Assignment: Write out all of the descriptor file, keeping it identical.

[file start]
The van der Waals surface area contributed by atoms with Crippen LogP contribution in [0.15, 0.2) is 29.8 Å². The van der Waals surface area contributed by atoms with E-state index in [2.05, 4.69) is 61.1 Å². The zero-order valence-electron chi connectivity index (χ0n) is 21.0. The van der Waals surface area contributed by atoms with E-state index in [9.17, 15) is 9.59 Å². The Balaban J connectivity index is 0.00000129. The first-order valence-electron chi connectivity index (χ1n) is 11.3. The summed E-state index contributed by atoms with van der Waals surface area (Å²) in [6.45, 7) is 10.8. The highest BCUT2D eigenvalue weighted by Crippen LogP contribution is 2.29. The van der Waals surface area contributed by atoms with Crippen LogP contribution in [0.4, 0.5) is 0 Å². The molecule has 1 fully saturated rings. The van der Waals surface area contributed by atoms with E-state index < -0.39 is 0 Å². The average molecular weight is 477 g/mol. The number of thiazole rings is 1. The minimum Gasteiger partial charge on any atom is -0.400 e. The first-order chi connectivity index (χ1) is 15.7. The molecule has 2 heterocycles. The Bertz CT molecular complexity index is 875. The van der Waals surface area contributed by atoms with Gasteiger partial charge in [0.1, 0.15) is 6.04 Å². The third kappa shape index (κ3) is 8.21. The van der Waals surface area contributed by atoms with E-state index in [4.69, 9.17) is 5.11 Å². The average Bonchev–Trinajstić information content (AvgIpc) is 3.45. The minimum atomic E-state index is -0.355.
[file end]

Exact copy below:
The van der Waals surface area contributed by atoms with Crippen LogP contribution in [0.15, 0.2) is 29.8 Å². The van der Waals surface area contributed by atoms with E-state index in [2.05, 4.69) is 61.1 Å². The zero-order valence-electron chi connectivity index (χ0n) is 21.0. The van der Waals surface area contributed by atoms with E-state index in [9.17, 15) is 9.59 Å². The Balaban J connectivity index is 0.00000129. The first-order valence-electron chi connectivity index (χ1n) is 11.3. The summed E-state index contributed by atoms with van der Waals surface area (Å²) in [6.45, 7) is 10.8. The highest BCUT2D eigenvalue weighted by Crippen LogP contribution is 2.29. The van der Waals surface area contributed by atoms with Crippen LogP contribution in [0.4, 0.5) is 0 Å². The molecule has 1 fully saturated rings. The van der Waals surface area contributed by atoms with E-state index < -0.39 is 0 Å². The average molecular weight is 477 g/mol. The number of thiazole rings is 1. The minimum Gasteiger partial charge on any atom is -0.400 e. The first-order chi connectivity index (χ1) is 15.7. The molecule has 2 heterocycles. The Bertz CT molecular complexity index is 875. The van der Waals surface area contributed by atoms with Gasteiger partial charge in [0.1, 0.15) is 6.04 Å². The third kappa shape index (κ3) is 8.21. The van der Waals surface area contributed by atoms with E-state index in [4.69, 9.17) is 5.11 Å². The average Bonchev–Trinajstić information content (AvgIpc) is 3.45. The minimum atomic E-state index is -0.355.